Mar 22 - 28, 2010

Qatar's economy is growing at an unprecedented rate because of exporting oil and gas across the world. The state has world's prolific oil and gas fields. According to latest reports Qatar's economy is all set to perform even better during 2010 as compared to 2009.

Qatar, the world's largest natural gas exporter, is expected to outperform the oil region's key players Saudi Arabia and the UAE - this year due to undertaking massive expansion of its gas facilities. Shaikh Abdullah Bin Saud Al Thani in his recent comments on economic performance has said he expects that 2010 financial year will be better than 2009.

In fact the Qatari government is taking concrete steps to facilitate foreign investments in the country. Recently the Qatar authorities have taken a smart but bold initiative by formulating a law that may cut corporate taxes to a flat 10 per cent of profits for foreign companies. The move is likely to attract more foreign direct investment and encourage international companies to set up businesses in the country. Even if Qatar loses revenue from corporate taxes at first, over the long term it is likely to generate more income if it succeeds in attracting a greater number of foreign businesses.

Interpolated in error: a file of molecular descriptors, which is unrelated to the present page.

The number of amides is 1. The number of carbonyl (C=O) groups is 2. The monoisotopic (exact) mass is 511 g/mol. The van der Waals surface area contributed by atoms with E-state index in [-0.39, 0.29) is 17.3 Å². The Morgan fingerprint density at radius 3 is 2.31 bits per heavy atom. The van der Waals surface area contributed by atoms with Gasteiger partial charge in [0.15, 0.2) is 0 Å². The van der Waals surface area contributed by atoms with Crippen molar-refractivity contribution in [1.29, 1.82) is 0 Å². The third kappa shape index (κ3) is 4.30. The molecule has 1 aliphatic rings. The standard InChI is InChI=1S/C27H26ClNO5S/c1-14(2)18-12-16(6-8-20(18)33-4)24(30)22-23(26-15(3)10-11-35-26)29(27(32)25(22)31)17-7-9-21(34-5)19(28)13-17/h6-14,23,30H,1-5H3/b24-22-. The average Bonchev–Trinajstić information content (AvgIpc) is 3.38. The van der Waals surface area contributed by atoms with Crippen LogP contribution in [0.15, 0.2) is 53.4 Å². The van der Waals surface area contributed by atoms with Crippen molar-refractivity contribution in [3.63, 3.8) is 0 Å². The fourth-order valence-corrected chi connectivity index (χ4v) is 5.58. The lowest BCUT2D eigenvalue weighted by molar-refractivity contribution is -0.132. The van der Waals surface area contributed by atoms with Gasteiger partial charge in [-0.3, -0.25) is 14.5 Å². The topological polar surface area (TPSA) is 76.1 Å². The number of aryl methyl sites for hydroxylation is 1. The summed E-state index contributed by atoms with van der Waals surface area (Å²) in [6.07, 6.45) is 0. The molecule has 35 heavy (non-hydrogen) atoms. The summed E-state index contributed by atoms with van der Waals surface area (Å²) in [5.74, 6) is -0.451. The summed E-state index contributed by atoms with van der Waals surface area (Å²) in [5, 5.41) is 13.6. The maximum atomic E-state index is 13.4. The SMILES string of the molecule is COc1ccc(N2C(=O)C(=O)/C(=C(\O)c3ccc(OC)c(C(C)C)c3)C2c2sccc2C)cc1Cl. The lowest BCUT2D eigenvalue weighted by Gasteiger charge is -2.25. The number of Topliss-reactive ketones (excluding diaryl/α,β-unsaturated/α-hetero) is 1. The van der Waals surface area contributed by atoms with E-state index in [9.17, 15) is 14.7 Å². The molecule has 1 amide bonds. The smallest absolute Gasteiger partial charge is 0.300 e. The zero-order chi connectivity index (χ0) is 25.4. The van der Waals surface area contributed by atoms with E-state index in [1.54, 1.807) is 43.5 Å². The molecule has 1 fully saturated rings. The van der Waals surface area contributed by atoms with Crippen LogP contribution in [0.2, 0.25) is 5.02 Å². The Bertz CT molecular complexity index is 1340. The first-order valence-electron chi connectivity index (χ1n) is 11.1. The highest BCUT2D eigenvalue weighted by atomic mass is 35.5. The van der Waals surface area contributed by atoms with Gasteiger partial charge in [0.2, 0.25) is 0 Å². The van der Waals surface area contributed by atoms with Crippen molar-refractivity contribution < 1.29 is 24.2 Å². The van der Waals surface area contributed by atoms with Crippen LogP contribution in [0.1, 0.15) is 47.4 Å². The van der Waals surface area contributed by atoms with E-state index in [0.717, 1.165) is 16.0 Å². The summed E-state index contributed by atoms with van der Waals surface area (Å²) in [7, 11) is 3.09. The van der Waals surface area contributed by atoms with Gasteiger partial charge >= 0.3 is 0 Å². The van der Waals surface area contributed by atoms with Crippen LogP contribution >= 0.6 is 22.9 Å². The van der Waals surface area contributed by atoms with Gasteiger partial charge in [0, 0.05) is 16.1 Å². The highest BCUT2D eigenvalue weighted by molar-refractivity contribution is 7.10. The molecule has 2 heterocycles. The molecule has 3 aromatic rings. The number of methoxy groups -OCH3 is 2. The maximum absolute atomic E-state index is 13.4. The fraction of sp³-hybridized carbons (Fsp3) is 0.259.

It will not be out of place to mention that foreign investment is essential for developing countries because not only does it provide capital, but it also transfers technology and skills to the local economy. By using the fiscal space it has now to diversify its economy and become an investment destination. Qatar is securing its future.

The country has continued to experience exceptionally strong economic growth throughout the global downturn because of its gas exports. Actually the economy of Qatar is diversifying undaunted of the worldwide economic slowdown. The oil forms the cornerstone of Qatar's economy and accounts for more than 70% of total government revenue.

It may be mentioned that Qatar's proven reserves of gas are the third-largest in the world, exceeding 7 trillion cubic meters. The economy was boosted in 1991 by completion of the $1.5-billion Phase I of North Field gas development. In 1996, the Qatar gas project began exporting liquefied natural gas (LNG) to Japan. Further phases of North Field gas development costing billions of dollars are in various stages of planning and development, and agreements were concluded in 2000 and 2001 with UAE, Bahrain, and Kuwait to expand gas via pipelines and to Korea, India, and China via ship.